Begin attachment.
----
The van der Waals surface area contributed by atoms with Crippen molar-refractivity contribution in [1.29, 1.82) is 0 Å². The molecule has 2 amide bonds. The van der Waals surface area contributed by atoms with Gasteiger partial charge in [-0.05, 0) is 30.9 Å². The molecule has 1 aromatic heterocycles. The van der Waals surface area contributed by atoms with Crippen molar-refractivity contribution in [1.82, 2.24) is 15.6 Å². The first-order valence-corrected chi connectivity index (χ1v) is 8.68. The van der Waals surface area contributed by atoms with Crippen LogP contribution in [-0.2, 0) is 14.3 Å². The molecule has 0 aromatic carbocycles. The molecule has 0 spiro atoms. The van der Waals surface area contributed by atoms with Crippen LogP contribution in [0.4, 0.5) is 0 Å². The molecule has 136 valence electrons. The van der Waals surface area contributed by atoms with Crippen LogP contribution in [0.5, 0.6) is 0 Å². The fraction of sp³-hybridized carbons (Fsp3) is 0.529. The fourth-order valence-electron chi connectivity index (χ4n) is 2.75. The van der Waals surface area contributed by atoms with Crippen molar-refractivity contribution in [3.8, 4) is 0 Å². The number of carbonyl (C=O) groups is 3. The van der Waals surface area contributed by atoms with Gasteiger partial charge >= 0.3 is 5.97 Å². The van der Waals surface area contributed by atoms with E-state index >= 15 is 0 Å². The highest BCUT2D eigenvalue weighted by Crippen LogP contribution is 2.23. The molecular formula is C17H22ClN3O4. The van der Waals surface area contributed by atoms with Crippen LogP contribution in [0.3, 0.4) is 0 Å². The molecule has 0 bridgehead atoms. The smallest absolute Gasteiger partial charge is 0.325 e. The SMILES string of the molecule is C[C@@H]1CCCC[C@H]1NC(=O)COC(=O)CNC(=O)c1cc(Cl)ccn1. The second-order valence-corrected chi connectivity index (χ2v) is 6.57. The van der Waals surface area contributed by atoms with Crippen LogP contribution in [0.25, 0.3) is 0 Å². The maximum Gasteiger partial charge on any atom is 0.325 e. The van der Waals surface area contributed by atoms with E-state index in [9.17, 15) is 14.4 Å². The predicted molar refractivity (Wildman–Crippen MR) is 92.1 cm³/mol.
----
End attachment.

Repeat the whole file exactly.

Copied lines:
The van der Waals surface area contributed by atoms with Crippen molar-refractivity contribution in [1.29, 1.82) is 0 Å². The molecule has 2 amide bonds. The van der Waals surface area contributed by atoms with Gasteiger partial charge in [-0.05, 0) is 30.9 Å². The molecule has 1 aromatic heterocycles. The van der Waals surface area contributed by atoms with Crippen molar-refractivity contribution in [1.82, 2.24) is 15.6 Å². The first-order valence-corrected chi connectivity index (χ1v) is 8.68. The van der Waals surface area contributed by atoms with Crippen LogP contribution in [-0.2, 0) is 14.3 Å². The molecule has 0 aromatic carbocycles. The molecule has 0 spiro atoms. The van der Waals surface area contributed by atoms with Crippen LogP contribution in [0.4, 0.5) is 0 Å². The molecule has 136 valence electrons. The van der Waals surface area contributed by atoms with Crippen LogP contribution in [0.5, 0.6) is 0 Å². The fraction of sp³-hybridized carbons (Fsp3) is 0.529. The fourth-order valence-electron chi connectivity index (χ4n) is 2.75. The van der Waals surface area contributed by atoms with Crippen molar-refractivity contribution in [3.8, 4) is 0 Å². The number of carbonyl (C=O) groups is 3. The van der Waals surface area contributed by atoms with Gasteiger partial charge >= 0.3 is 5.97 Å². The van der Waals surface area contributed by atoms with E-state index >= 15 is 0 Å². The highest BCUT2D eigenvalue weighted by Crippen LogP contribution is 2.23. The molecular formula is C17H22ClN3O4. The van der Waals surface area contributed by atoms with Crippen LogP contribution in [0.3, 0.4) is 0 Å². The molecule has 0 bridgehead atoms. The smallest absolute Gasteiger partial charge is 0.325 e. The SMILES string of the molecule is C[C@@H]1CCCC[C@H]1NC(=O)COC(=O)CNC(=O)c1cc(Cl)ccn1. The second-order valence-corrected chi connectivity index (χ2v) is 6.57. The van der Waals surface area contributed by atoms with Crippen LogP contribution in [0.25, 0.3) is 0 Å². The maximum Gasteiger partial charge on any atom is 0.325 e. The van der Waals surface area contributed by atoms with E-state index in [9.17, 15) is 14.4 Å². The predicted molar refractivity (Wildman–Crippen MR) is 92.1 cm³/mol.